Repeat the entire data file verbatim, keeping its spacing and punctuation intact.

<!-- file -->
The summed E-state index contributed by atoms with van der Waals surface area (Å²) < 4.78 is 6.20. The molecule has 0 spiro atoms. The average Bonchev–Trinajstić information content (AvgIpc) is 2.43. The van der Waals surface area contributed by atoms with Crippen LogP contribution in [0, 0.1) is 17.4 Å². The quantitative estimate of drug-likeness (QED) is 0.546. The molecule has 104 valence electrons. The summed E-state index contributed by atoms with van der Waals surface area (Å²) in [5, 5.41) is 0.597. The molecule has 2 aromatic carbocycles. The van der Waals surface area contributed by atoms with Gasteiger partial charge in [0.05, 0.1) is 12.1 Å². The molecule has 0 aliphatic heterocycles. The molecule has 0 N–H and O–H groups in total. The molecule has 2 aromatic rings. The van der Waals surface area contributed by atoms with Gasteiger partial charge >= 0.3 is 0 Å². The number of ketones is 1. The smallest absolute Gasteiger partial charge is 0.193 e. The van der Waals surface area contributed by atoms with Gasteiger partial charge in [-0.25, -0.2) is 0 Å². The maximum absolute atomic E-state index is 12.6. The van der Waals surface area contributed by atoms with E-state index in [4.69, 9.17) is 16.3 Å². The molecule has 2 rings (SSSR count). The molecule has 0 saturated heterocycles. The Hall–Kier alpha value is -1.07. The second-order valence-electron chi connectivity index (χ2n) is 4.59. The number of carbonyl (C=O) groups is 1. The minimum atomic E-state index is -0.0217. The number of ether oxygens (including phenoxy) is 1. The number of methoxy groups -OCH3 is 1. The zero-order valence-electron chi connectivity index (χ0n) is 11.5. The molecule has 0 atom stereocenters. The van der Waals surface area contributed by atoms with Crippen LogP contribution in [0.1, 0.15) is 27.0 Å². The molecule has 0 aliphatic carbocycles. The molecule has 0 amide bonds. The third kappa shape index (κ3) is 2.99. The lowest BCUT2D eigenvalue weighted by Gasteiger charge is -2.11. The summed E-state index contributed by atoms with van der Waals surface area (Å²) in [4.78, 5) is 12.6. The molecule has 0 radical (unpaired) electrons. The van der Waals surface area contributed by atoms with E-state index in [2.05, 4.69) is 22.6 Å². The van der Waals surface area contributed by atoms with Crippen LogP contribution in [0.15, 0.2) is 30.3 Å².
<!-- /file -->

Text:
The summed E-state index contributed by atoms with van der Waals surface area (Å²) < 4.78 is 6.20. The molecule has 0 spiro atoms. The average Bonchev–Trinajstić information content (AvgIpc) is 2.43. The van der Waals surface area contributed by atoms with Crippen LogP contribution in [0, 0.1) is 17.4 Å². The quantitative estimate of drug-likeness (QED) is 0.546. The molecule has 104 valence electrons. The summed E-state index contributed by atoms with van der Waals surface area (Å²) in [5, 5.41) is 0.597. The molecule has 2 aromatic carbocycles. The van der Waals surface area contributed by atoms with Gasteiger partial charge in [0.05, 0.1) is 12.1 Å². The molecule has 0 aliphatic heterocycles. The molecule has 0 N–H and O–H groups in total. The molecule has 2 aromatic rings. The van der Waals surface area contributed by atoms with Gasteiger partial charge >= 0.3 is 0 Å². The number of ketones is 1. The smallest absolute Gasteiger partial charge is 0.193 e. The van der Waals surface area contributed by atoms with Gasteiger partial charge in [-0.25, -0.2) is 0 Å². The maximum absolute atomic E-state index is 12.6. The van der Waals surface area contributed by atoms with E-state index in [4.69, 9.17) is 16.3 Å². The molecule has 2 rings (SSSR count). The molecule has 0 saturated heterocycles. The Hall–Kier alpha value is -1.07. The second-order valence-electron chi connectivity index (χ2n) is 4.59. The number of carbonyl (C=O) groups is 1. The minimum atomic E-state index is -0.0217. The number of ether oxygens (including phenoxy) is 1. The number of methoxy groups -OCH3 is 1. The zero-order valence-electron chi connectivity index (χ0n) is 11.5. The molecule has 0 atom stereocenters. The van der Waals surface area contributed by atoms with Crippen LogP contribution in [0.1, 0.15) is 27.0 Å². The molecule has 0 aliphatic carbocycles. The molecule has 0 amide bonds. The third kappa shape index (κ3) is 2.99. The lowest BCUT2D eigenvalue weighted by Gasteiger charge is -2.11. The summed E-state index contributed by atoms with van der Waals surface area (Å²) in [4.78, 5) is 12.6. The molecule has 0 radical (unpaired) electrons. The van der Waals surface area contributed by atoms with E-state index in [2.05, 4.69) is 22.6 Å². The van der Waals surface area contributed by atoms with Crippen LogP contribution in [0.15, 0.2) is 30.3 Å².